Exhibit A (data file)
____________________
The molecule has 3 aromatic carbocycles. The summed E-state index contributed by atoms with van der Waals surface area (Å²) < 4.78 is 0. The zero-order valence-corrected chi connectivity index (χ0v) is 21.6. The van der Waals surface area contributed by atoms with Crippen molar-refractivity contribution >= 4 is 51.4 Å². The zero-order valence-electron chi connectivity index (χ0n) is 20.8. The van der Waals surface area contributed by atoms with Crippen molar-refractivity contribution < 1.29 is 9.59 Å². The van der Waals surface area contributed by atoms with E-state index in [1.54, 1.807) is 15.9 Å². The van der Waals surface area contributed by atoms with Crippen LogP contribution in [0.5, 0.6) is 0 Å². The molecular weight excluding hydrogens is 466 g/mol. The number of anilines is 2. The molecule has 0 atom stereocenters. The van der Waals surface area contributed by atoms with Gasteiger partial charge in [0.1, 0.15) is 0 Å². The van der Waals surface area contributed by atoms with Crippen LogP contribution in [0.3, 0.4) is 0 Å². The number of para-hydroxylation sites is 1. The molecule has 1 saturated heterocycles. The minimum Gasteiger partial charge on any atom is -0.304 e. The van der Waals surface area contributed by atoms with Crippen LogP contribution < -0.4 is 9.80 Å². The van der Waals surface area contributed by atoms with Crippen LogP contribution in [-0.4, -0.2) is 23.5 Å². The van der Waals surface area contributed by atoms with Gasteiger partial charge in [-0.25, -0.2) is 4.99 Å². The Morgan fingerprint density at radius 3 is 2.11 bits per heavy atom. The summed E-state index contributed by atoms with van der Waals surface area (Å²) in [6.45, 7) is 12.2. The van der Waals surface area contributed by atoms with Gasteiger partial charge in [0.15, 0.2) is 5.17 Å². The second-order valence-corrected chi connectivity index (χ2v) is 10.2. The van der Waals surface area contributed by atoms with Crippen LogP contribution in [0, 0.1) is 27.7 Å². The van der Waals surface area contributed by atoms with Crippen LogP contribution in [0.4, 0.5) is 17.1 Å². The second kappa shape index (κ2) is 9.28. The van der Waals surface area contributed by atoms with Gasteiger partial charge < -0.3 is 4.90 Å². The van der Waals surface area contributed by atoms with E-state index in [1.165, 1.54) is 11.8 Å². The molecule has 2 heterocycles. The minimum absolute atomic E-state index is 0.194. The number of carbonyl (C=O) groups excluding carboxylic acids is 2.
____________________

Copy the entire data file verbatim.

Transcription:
The molecule has 3 aromatic carbocycles. The summed E-state index contributed by atoms with van der Waals surface area (Å²) < 4.78 is 0. The zero-order valence-corrected chi connectivity index (χ0v) is 21.6. The van der Waals surface area contributed by atoms with Crippen molar-refractivity contribution >= 4 is 51.4 Å². The zero-order valence-electron chi connectivity index (χ0n) is 20.8. The van der Waals surface area contributed by atoms with Crippen molar-refractivity contribution < 1.29 is 9.59 Å². The van der Waals surface area contributed by atoms with E-state index in [1.54, 1.807) is 15.9 Å². The van der Waals surface area contributed by atoms with Crippen LogP contribution in [0.5, 0.6) is 0 Å². The molecular weight excluding hydrogens is 466 g/mol. The number of anilines is 2. The molecule has 0 atom stereocenters. The van der Waals surface area contributed by atoms with Gasteiger partial charge in [0.1, 0.15) is 0 Å². The van der Waals surface area contributed by atoms with Crippen LogP contribution in [0.3, 0.4) is 0 Å². The number of para-hydroxylation sites is 1. The molecule has 1 saturated heterocycles. The minimum Gasteiger partial charge on any atom is -0.304 e. The van der Waals surface area contributed by atoms with Crippen LogP contribution < -0.4 is 9.80 Å². The van der Waals surface area contributed by atoms with Crippen LogP contribution in [-0.4, -0.2) is 23.5 Å². The van der Waals surface area contributed by atoms with Gasteiger partial charge in [-0.25, -0.2) is 4.99 Å². The Morgan fingerprint density at radius 3 is 2.11 bits per heavy atom. The summed E-state index contributed by atoms with van der Waals surface area (Å²) in [6.45, 7) is 12.2. The van der Waals surface area contributed by atoms with Gasteiger partial charge in [0.15, 0.2) is 5.17 Å². The second-order valence-corrected chi connectivity index (χ2v) is 10.2. The van der Waals surface area contributed by atoms with Crippen LogP contribution in [0, 0.1) is 27.7 Å². The van der Waals surface area contributed by atoms with Crippen LogP contribution in [0.4, 0.5) is 17.1 Å². The second kappa shape index (κ2) is 9.28. The van der Waals surface area contributed by atoms with Gasteiger partial charge < -0.3 is 4.90 Å². The van der Waals surface area contributed by atoms with E-state index in [1.165, 1.54) is 11.8 Å². The molecule has 2 heterocycles. The minimum absolute atomic E-state index is 0.194. The number of carbonyl (C=O) groups excluding carboxylic acids is 2.